Drought package just the beginning: Blair
A $284 million boost in support will be just the start if the drought gripping NSW continues, Primary Industries Minister Niall Blair says.
Mr Blair joined Premier Gladys Berejiklian and Deputy Premier John Barilaro at the Coxs Rosewood property north of Dubbo on Wednesday to unveil the funding to be provided in the NSW Budget next week.
Its the Premiers second visit to Dubbo in as many months as region faces a drought some predict could last until 2025.
The Farm Innovation Fund received a $250 million boost to provide farmers with low-interest loans of up to $250,000 to improve farm infrastructure, and seven-year interest-free loans of up to $50,000 for fodder, grain, freight or key water infrastructure.
HAND UP: Premier Gladys Berejiklian, Primary Industries Minister Niall Blair and Deputy Premier John Barilaro. Photo: BELINDA SOOLE
More than $4 million will provide mental health support for communities facing natural disaster and drought.
Mr Blair said the new measures were just the beginning, particularly if farmers missed the current planting window.
“If we are still in drought in seven years time, you wont have me standing here talking about what were doing today; therell be a lot of other opportunities for us as a government,” he said.
“This is the message today. This is the second time in as many months that we've made some changes to our drought policy here in NSW. That is because … we have been responsive to what farmers have asked for, we have been agile and we will continue to do so.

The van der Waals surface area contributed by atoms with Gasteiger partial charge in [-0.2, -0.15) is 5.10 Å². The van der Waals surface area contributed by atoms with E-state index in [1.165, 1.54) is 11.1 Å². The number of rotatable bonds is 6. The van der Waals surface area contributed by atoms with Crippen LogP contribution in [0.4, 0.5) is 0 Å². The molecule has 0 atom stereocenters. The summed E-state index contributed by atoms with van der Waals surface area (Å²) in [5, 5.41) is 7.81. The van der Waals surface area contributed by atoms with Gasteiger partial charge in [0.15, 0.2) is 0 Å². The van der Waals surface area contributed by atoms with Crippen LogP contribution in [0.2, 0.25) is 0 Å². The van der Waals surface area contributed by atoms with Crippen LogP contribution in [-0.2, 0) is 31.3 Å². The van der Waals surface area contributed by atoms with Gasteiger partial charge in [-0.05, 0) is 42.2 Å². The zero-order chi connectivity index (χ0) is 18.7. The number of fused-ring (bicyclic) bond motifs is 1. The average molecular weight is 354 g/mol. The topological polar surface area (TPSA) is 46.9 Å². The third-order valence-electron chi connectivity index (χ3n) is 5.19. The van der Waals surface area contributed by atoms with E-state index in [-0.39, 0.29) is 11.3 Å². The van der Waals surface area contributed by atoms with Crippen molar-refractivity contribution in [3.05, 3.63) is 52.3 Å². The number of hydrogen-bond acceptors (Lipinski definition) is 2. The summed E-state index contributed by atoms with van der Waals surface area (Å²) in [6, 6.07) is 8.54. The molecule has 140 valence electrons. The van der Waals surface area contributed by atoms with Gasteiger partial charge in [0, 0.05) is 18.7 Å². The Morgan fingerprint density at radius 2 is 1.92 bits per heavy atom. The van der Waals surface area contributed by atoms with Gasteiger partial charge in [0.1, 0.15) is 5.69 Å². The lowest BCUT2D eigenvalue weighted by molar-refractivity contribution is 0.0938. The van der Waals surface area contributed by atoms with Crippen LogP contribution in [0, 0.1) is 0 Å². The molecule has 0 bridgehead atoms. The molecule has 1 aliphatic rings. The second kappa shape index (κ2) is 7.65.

“If we miss the planting window in the next few weeks, you'll hear more and more of us talking about how we can support our farmers coming into spring, particularly if we don't get a break there.”
For the first time, farmers will also be able to access the loans to bio-bank the genetics of their herd that would otherwise be lost during destocking.
“This is about making sure that those bloodlines that have been managed on farms and built up over generations can continue,” Mr Blair said.
“Its a more responsive and quicker way to be able to get that genetic stock on the ground when the drought breaks.”
The Cox family have received just 80 millimetres so far in 2018, after well below-average rainfall in 2017.
Dennis Cox said “weve seen plenty of droughts but this is the worst”.
But he urged people to remain positive.
“It will rain again,” Mr Cox said.
“The opportunity to make money out of sheep … is the greatest its been in my life.
“Youve got to manage your farm to the best of what youve learnt … youve got to be confident that it will rain and that we will get a return.”